Diana monkeys possess a complex vocal tract whose shape can be adjusted to articulate sophisticated sounds - just as humans do, scientists report.
Diana monkeys' vocal tracts may shed light on primate evolution
Non-human primates were thought to have vocal tracts resembling simple tubes incapable of sophisticated articulation.
But a British-US-German team reports in the Journal of Human Evolution that the alarm calls of Diana monkeys would be impossible without a complex tract.
It says the finding may shed light on how and when human speech evolved.
It is possible that some of the proto-structures in the throat required for talking were already present in our primate ancestors millions of years ago, the researchers argue.
The latest results support acoustic analysis showing Diana monkey calls could not be produced by a simple vocal tract.
But this does not mean the animals are capable of anything more complex than the calls they produce in the wild.
The work was carried out by scientists at the University of St Andrews, UK; Humboldt University in Berlin, Germany; and the Baltimore Zoo in Maryland, US.
The researchers claim it is the first time both acoustic and anatomical data have supported the presence of a non-uniform vocal tract in a non-human primate.
"Previous models of animal sound production always assumed the vocal tract was like a uniform tube. This explained why a lot of animal vocalisations had a very simple acoustic structure," said Dr Klaus Zuberbühler, from St Andrews.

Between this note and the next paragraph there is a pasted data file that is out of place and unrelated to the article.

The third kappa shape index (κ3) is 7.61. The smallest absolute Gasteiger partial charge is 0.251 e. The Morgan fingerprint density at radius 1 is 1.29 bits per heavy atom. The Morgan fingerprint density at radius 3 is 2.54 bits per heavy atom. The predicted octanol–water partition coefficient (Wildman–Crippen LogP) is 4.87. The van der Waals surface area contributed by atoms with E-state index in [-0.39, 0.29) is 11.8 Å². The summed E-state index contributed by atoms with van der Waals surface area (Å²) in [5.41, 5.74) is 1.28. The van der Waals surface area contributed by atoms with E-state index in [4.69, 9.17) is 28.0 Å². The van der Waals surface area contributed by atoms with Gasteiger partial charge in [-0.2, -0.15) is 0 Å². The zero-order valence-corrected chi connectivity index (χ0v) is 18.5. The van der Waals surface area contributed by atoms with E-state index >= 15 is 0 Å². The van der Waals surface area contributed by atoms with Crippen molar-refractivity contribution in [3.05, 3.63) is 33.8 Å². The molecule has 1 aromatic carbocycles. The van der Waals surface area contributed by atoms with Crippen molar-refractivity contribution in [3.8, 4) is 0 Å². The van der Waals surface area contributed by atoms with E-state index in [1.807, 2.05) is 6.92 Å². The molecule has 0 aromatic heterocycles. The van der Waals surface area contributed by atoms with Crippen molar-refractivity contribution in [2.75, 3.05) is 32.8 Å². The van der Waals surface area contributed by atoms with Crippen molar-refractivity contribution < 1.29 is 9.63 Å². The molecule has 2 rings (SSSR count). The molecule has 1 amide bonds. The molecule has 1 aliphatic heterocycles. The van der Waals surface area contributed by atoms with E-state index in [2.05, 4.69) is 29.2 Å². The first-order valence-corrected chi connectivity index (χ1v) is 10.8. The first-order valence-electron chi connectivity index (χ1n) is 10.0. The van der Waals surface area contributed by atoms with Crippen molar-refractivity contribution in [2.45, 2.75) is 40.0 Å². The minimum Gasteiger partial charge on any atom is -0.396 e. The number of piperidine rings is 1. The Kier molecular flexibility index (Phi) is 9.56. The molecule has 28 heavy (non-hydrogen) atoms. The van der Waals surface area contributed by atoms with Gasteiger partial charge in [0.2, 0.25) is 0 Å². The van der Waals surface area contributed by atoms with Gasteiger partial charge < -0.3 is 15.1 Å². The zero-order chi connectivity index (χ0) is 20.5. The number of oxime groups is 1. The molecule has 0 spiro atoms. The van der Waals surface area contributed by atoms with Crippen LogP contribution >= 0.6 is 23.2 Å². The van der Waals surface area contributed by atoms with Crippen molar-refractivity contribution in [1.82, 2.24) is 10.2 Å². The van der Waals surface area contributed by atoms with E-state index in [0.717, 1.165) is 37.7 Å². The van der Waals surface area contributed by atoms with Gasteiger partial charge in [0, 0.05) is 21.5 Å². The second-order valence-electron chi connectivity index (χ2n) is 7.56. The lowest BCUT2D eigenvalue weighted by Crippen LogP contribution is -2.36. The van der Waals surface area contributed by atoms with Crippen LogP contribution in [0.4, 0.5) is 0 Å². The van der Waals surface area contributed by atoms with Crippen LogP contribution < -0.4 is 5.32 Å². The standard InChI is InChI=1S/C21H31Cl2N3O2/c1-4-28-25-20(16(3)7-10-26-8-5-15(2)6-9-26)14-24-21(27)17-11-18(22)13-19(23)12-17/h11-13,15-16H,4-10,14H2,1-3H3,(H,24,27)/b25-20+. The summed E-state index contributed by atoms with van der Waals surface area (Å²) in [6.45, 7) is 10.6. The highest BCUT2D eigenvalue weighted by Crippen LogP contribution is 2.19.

"The human vocal tract is different because it consists of various tubes of different sizes. This explains how we can produce such a range of different sounds that are important for speech."
The team X-rayed the vocal tracts of three adult Diana monkeys (two male, one female) from Baltimore Zoo and dissected the carcass of another which had died at the zoo.
They used the results to generate a computer model that simulates the patterns observed in the vocalisations of Diana monkeys.
"With Diana monkey calls, it is clear there must be at least three different tubes to be able to produce the acoustic patterns they make," said Dr Zuberbühler.
"The suggestion is that they can change the size of these tubes to produce the sounds they do. This is in some senses equivalent to how speech production takes place [in humans]."
These tubes are thought to be formed by constrictions at different sections along the monkeys' vocal tract.
Dr John Coleman, of the phonetics laboratory at Oxford University, UK, said he was not surprised by the findings.
"Just looking at the human vocal tract and other animals, it's quite frequent for non-human primates to have quite complex vocal tracts. Chimpanzees in particular have more complex vocal tracts than human beings," he said.
Dr Zuberbühler said his team was now investigating whether the case found in Diana monkeys was also true for chimpanzees, our closest animal relatives.